Saturday, March 27, 2010

I heart Bangkok

I can't explain why but I am just a happier person when I'm in Bangkok. I first noticed this the last trip here with the boys. Stuck in traffic inside a van on our way to one of the schools we visited, and looking out at the view of shiny skyscrapers contrasted against low-lying slums, I just took it all in and then found myself smiling. I felt that I felt really happy then. I was actually conscious that I was happy.

Today, just 30 seconds out of Suvarnabhumi Airport on the highway to the city, I found myself feeling really happy again. Maybe it's some initial irrational euphoria and I'll soon come landing with a big thud. I dunno, but for now, I'm just enjoying this unusual feeling. Unusual because seriously, I am not by nature a happy person.

Traffic to the city was just perfect. After checking in, we went for lunch at Siam Paragon, and again, smooth traffic. I think people are staying home because of the red shirts. But the whole time I was out, I saw only 3 red shirts and they were not on the streets protesting, they were riding on a tuk-tuk. So for sure, there is no Bangkok Shutdown. Fingers' crossed of course that things remain this way.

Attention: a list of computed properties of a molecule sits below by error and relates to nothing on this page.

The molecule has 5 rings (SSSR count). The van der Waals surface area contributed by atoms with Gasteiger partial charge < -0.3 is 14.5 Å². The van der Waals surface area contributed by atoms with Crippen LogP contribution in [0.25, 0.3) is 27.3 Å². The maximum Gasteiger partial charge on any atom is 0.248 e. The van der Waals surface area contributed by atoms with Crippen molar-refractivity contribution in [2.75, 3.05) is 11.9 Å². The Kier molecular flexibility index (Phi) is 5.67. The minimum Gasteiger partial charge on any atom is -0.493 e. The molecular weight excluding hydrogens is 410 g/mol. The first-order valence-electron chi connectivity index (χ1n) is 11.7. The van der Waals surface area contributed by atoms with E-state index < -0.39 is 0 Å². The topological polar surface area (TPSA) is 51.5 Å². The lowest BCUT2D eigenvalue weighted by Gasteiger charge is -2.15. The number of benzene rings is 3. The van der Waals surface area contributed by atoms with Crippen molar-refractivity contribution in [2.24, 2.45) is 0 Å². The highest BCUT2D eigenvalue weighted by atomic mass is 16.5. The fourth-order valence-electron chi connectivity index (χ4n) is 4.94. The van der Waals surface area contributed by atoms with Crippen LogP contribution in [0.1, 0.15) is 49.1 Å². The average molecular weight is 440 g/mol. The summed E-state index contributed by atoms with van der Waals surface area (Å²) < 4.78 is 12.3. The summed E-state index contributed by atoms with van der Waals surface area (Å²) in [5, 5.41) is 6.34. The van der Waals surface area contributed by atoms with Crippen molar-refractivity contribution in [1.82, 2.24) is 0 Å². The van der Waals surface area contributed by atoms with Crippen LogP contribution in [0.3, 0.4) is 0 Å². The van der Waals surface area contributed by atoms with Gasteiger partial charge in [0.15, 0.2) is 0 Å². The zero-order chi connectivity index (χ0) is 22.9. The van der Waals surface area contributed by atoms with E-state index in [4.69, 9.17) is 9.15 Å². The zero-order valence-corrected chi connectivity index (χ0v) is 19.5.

Friday, March 26, 2010

Tokyo --> Singapore --> Bangkok

We left Tokyo last night, arrived in Singapore at 130am today and will be off to Bangkok tomorrow morning. Needless to say, it's been quite a mad rush this past week. It's so hard to believe the day is finally here. I have been waiting for this day since we first got news of the posting to Bangkok. We are so happy and grateful for this new adventure.

On the one hand, I'm very excited, on the other, there's apprehension, that the reality of day-to-day living will come a lot short of the idealistic picture of "life in Bangkok" as I have painted it in my head. Or maybe it's just me trying to temper my own expectations.